Cruise ships visiting Scottish ports face emissions tax

Cruise ships visiting Scotland face a new levy under proposals put forward by the Scottish Green Party.

The tax is to be developed by the Scottish government  to tackle the “twin challenges” of harmful emissions and the impact of thousands of tourists on port communities.

Scottish Greens hope the initiative will encourage cruise operators to switch to zero emission vessels.

Co-leader Lorna Slater announced the move at the group’s party conference in Dunfermline on Saturday.

The Green Party is Scotland governs in a coalition with the SNP.

Slater, the administration’s circular economy minister, said: “We will work with our partners in local government to empower councils to charge visiting cruise ships a levy. 

“It will mean communities hosting cruise ships get the investment they deserve, and our aim would also be to encourage greener ships.

“This is essential – one ship produces the same amount of carbon emissions as 12,000 cars; operators have been allowed to get away with polluting for too long. A cruise ship levy will empower councils to help tackle this global problem.”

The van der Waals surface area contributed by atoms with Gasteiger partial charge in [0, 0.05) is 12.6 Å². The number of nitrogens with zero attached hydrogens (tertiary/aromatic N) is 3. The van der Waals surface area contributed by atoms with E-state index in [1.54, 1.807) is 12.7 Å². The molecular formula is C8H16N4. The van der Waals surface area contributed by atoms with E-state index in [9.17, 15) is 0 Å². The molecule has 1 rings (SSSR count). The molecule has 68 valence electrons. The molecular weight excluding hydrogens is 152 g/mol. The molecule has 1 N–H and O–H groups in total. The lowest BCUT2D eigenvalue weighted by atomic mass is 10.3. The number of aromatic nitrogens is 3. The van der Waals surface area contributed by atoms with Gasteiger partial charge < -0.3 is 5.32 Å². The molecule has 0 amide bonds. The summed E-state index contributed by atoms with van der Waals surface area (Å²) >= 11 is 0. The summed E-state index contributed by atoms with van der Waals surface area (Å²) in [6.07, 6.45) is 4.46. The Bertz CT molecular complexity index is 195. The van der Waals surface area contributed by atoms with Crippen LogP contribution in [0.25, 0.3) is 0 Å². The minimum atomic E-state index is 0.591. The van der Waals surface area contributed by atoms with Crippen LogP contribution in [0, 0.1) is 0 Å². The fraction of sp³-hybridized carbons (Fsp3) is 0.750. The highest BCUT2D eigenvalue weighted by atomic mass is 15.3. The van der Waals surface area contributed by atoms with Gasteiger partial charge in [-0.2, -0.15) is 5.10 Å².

More than 800,000 cruise passengers visited Scotland in pre-pandemic 2019 with around 900 calls to port, according to VisitScotland.

Industry group Cruise Scotland has predicted numbers will rise to one million passengers this year.

Orkney Council last month approved plans to limit the number of ships that can visit at one time.

Scottish Greens transport and environment spokesperson Mark Ruskell said: “From Ullapool to Greenock, Kirkwall to Edinburgh, Stornoway to Rosyth and many more besides, this will make a massive difference in supporting communities.

“For all the benefits tourism brings, pressure on infrastructure, services and how lives of locals in port areas are impacted need properly targeted help and this helps.

“We also know that such action is steering the cruise industry towards investing in a greener and cleaner future, and we want to support a responsible and sustainable activity, so it is right that we play a leading role in accelerating that change.”

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